U.S. government requests new delay of 5G networks to study interference with aircraft.

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U.S. authorities have asked telecom operators AT&T and Verizon to delay their already postponed rollout of 5G networks by up to two weeks, amid uncertainty over possible interference with vital flight safety equipment.

The rollout of the high-speed mobile broadband technology, initially scheduled for December 5, had already been postponed and was due to take place on January 5. But European aircraft manufacturers Airbus and U.S.-based Boeing recently expressed “concerns” about 5G’s potential interference with radio altimeters, the devices used by aircraft to measure altitude.

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U.S. Transportation Secretary Pete Buttigieg and Federal Aviation Administration chief Steve Dickson made their request in a letter sent Friday to AT&T and Verizon, two of the nation’s largest telecommunications carriers.

In the official letter, they asked the companies to “continue to pause the introduction of commercial C-band service,” the frequency range used for 5G, “for an additional short period of no more than two weeks beyond the currently scheduled Jan. 5 implementation date.”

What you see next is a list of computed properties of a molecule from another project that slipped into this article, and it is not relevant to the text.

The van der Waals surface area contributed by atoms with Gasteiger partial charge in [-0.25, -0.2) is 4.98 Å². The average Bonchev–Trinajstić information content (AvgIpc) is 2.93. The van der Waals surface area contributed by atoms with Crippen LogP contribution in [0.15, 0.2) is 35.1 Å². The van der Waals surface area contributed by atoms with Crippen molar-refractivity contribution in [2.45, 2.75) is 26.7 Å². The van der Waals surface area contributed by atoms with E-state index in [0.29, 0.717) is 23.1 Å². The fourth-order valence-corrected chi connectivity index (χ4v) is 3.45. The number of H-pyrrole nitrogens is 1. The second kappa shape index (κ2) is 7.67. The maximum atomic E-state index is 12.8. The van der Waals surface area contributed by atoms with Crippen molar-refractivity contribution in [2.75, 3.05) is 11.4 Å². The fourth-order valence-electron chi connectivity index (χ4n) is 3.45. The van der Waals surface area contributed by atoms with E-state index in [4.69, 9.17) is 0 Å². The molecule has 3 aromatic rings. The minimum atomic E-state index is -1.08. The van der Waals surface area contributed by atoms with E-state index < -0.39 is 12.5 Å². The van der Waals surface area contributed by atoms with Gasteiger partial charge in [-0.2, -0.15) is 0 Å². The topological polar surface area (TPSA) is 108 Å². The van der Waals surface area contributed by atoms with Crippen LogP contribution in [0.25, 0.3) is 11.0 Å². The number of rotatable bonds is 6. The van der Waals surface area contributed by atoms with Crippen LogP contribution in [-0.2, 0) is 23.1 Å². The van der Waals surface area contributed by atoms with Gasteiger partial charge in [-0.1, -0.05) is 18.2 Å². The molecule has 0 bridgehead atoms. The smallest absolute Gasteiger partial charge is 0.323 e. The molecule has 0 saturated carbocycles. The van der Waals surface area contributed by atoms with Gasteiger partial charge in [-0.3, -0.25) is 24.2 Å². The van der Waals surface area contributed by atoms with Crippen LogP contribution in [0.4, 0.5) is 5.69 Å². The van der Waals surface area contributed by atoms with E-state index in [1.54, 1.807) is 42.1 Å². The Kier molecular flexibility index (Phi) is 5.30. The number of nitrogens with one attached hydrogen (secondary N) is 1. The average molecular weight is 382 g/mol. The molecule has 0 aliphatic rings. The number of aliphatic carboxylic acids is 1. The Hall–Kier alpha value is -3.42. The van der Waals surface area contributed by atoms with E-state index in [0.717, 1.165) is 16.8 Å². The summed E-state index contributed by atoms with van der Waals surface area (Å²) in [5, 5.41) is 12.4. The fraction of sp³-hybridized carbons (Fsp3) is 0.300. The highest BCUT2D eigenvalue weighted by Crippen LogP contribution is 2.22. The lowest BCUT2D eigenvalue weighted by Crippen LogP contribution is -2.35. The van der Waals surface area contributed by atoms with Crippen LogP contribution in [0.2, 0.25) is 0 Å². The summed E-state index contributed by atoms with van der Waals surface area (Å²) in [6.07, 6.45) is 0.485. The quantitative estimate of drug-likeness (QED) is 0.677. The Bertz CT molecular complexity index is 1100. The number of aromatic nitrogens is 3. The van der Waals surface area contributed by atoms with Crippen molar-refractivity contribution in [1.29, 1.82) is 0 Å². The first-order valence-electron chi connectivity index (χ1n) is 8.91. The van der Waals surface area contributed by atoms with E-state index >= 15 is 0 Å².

And they also assured that the service could start “as scheduled in January, with certain exceptions around priority airports,” and wanting to “find a solution that ensures that 5G C-band and aviation will coexist” in a “safe and secure manner in the United States.

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“We received the government’s letter after 18H00 on New Year’s Eve. We are reviewing it,” Rich Young, a spokesman for Verizon, commented in response in an email to AFP.

AT&T also said it had received the letter and was reviewing it.

Last February, Verizon and AT&T received authorization to begin using 3.7 to 3.8 GHz frequency bands on Dec. 5, after obtaining licenses worth tens of billions of dollars. But after Airbus and Boeing’s concerns about possible interference were disclosed, the launch date was delayed until January.

The FAA requested more information about the instruments and issued directives limiting the use of altimeters in certain situations, prompting airline fears about potential costs.

When Verizon and AT&T wrote to federal authorities in November to confirm their intention to begin deploying 5G in January, they said they would take additional precautions beyond those required by U.S. law until July 2022 while the FAA completes its investigation.

The conflict between 5G networks and aircraft equipment led French authorities to recommend in February that passengers turn off cell phones with that technology on planes.

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